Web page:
The Manifest Dance-Film Festival, a recent three-day event in Pondicherry, was an audacious attempt at creating a platform for what is still a fledgling form in India. Even as the genre grapples with finding a definition for itself and negotiates the fluidity of its boundaries, the festival screened some very powerful short films from across Europe, Asia and the United States of America at Alliance Française de Pondichéry.
Under the aegis of AuroApaar, with support from the dancer, curator and choreographer, Anita Ratnam, the festival and the films screened at it raised many important questions about this quirky, independent and thrillingly experimental form. And it would be remiss of us to ignore the hyphen in the nomenclature, dance-film, as it serves to articulate the unsettledness of the genre, poised somewhere between the two mediums and stretching outside it too. As expected, many of the 40-odd films screened at the festival presented multiple layers of reality, prompting journeys from the domain of embodied practice to the lanes of cinematic conventions.
Olga Pankratova’s extraordinary documentary, Solo, told the stories of six individuals who designed and developed their own dance expressions. It was certainly one of the festival’s deepest inquiries into the genre of dance-film. Another was Come Rain or Shine, directed by Sze Yeung Justyne Li, which spoke about strife and resilience in an abusive world. It played with contemporary dance, film-making and architecture, moving between the urban landscapes of Hong Kong and the stark, white wilderness of Helsinki.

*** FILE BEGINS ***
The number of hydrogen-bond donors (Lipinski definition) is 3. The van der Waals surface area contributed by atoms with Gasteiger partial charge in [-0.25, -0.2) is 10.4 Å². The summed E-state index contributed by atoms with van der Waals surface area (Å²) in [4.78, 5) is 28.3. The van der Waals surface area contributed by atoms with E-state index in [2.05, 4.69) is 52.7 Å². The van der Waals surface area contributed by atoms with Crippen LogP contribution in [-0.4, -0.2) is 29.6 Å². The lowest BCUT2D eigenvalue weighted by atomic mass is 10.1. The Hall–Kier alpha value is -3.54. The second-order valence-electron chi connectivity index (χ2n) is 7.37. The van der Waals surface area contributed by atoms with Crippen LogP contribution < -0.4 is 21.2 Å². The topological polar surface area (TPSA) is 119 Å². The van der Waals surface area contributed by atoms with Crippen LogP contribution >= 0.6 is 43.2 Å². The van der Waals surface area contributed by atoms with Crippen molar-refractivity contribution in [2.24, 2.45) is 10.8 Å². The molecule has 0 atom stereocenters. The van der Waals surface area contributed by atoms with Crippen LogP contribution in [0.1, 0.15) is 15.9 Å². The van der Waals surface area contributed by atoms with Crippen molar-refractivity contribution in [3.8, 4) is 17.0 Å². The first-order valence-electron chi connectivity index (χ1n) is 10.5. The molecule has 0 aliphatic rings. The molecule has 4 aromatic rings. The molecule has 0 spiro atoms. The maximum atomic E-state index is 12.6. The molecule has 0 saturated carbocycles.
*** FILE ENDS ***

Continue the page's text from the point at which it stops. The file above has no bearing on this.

Deeply political and poignant in its import, My Lovely Home, by Alireza Keymanesh, spoke about the tired and the homeless across the world. The film focuses on an exhausted man who looks for a home to return to but finds none. The Weight of Sugar (picture), a study on the import and export of human beings and colonisation through the prism of sugar, was also opinionated and powerful. No less political was Martina Faux Marambio’s The Invisible Inheritance, which presented a compelling narrative of liberation from the terrible weight of inherited wealth, ancestral transgressions and social injustice.
The delightful, funny and gentle Pin Drop (picture), made by Hyun-sang Cho, was one of the most outstanding films. In a world where everybody is forever glued to their handheld devices, Cho’s film is a parody on the addiction to cell phones. The measured musicality of the score and the plush whiteness of the café where it was shot provided a wonderful anchor for the eloquent choreography.
Ranging from performances captured on-screen to complex cinematic explorations of moods, moments and/or abstractions, the festival had much variety. All the while, however, questions rose and fell in the mind about the dominant discourses on the genre, its definition and the relationship between the camera and the dancing body. For now, the dancefilm may be described as a young and intelligent form raring to go in different directions before it has a canon to call its own. Meanwhile, of course, festivals like Manifest must go on.